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February 4, 2019, 19:49 GMT
By Jacob Ward
Facebook and other companies can very well protect your privacy, but they do not need your personal information to determine who you are and what you will do next.
Our network of human sensors has been designed to easily and automatically detect small, immediate anomalies such as snakes, shots or members of an enemy tribe. Our cognitive and perceptual equipment has evolved to identify these things now and here. Larger and more abstract threats and patterns are mostly beyond our immediate comprehension. This inability to detect big problems is one of the biggest challenges to our ability to understand, for example, the global implications of climate change, or the need to fill out a complicated form to enroll in a 401 (k). And in the world of privacy and data, our ability to see the real effects of data collection is impaired.
First, understand that privacy and data are separate things. Your privacy – your full name, your social security number, your online credentials – is the unit of measure that we best understand and protect most actively. When a bug in FaceTime allows strangers to hear us and look at us, we understand that, in the same visceral way, we can imagine a man rummaging behind our window. But your data – the abstract portrait of who you are and, more importantly, who you are compared to other people – is your real vulnerability to the companies that make money by offering seemingly free services to millions of people. Not because your data will compromise your personal identity. But because it will compromise your personal autonomy.
"The protection of privacy, as we normally think, does not matter," said Aza Raskin, co-founder of the Center for Humane Technology. "These companies are now building small models, small avatars, and little voodoo dolls, your doll is sitting in the cloud, and will be distributing 100,000 videos to see what's good for you to stay, or what ad with which message is particularly effective in helping you do something. "
Raskin was a successful engineer and entrepreneur, leading teams at Mozilla and Jawbone before realizing that his work had directly shaped human behavior in a way that he could not tolerate. He invented the infinite scroll – the now ubiquitous design standard in which your feed never ends at the bottom of the page – and then made the calculation of the time people were losing as a result of its creation. "The infinite parchment at least wastes 200,000 human lives a day," he said. "That's the reason I chose a new life."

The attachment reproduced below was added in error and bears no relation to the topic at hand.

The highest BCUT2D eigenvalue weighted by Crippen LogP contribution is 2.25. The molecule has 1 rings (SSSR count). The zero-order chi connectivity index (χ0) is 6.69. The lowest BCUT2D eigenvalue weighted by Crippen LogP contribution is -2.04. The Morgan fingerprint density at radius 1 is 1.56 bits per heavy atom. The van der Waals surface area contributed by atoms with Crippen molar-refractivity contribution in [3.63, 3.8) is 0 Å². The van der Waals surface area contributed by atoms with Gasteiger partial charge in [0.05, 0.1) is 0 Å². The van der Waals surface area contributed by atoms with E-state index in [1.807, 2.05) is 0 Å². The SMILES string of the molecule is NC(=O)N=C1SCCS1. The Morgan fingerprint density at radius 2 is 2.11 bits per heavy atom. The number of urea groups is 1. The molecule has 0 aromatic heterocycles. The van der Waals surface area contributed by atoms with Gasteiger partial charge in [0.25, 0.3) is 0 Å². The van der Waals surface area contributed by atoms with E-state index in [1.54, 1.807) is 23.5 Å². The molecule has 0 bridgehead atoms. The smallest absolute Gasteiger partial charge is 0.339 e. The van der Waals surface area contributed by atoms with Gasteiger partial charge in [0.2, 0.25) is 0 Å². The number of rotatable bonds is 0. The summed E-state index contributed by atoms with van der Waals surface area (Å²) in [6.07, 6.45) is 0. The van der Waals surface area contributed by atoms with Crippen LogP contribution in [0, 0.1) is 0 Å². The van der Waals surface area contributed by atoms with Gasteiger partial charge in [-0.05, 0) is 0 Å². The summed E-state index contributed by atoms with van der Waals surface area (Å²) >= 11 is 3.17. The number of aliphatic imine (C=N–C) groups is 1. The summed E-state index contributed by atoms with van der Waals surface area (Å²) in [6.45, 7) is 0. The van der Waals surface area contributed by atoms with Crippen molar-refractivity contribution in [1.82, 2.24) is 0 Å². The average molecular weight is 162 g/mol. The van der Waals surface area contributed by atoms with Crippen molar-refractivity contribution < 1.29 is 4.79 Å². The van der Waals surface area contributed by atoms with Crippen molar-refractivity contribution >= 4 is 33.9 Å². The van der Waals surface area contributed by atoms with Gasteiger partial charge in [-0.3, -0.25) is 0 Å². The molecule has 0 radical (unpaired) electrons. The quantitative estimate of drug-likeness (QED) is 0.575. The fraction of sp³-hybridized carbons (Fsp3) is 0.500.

Now working at the CHT with former Google ethicist Tristan Harris, Raskin spends his days fighting the energy companies have to predict and shape human behavior.
Even the smallest interactions with an application or service provide it with useful data to create a simulation of you. "Imagine it's a candy at first and that when you use the system, it picks up nail scraps and strands of hair," Raskin told NBC News. "What does it matter if you've lost a piece of nail? But they put it together in a pattern of you."
With 2.3 billion users, "Facebook has one of these models for one in four people on Earth. All countries, cultures, types of behavior, and socio-economic backgrounds, "said Raskin," With these models and endless simulations, society can predict your interests and intentions before you even know them.
And that's what gives us the illusion that our phones are recording our lyrics and we are showing ads for cars just as we end a conversation about cars – a notion that Facebook and others have strongly denied.
"I understand it's scary to imagine that they listen to your conversations," Raskin said. "But is not it more frightening that they can predict what you are talking about without listening? It's this little model of you. You are super predictable for these platforms. It's about persuasion and prediction, not about privacy. "
But the market for this type of data is just beginning. "Do you remember 10 years ago? We could barely look at a map on our phone – we had to print instructions, "said DJ Patil, who was head of data research under President Obama.
For now, data is immediately the most useful for targeting advertising. Without having to associate your name or address with your data profile, a company can nevertheless compare you to other people who have already displayed similar behavior online (click on, like this) and spread the most targeted advertising possible .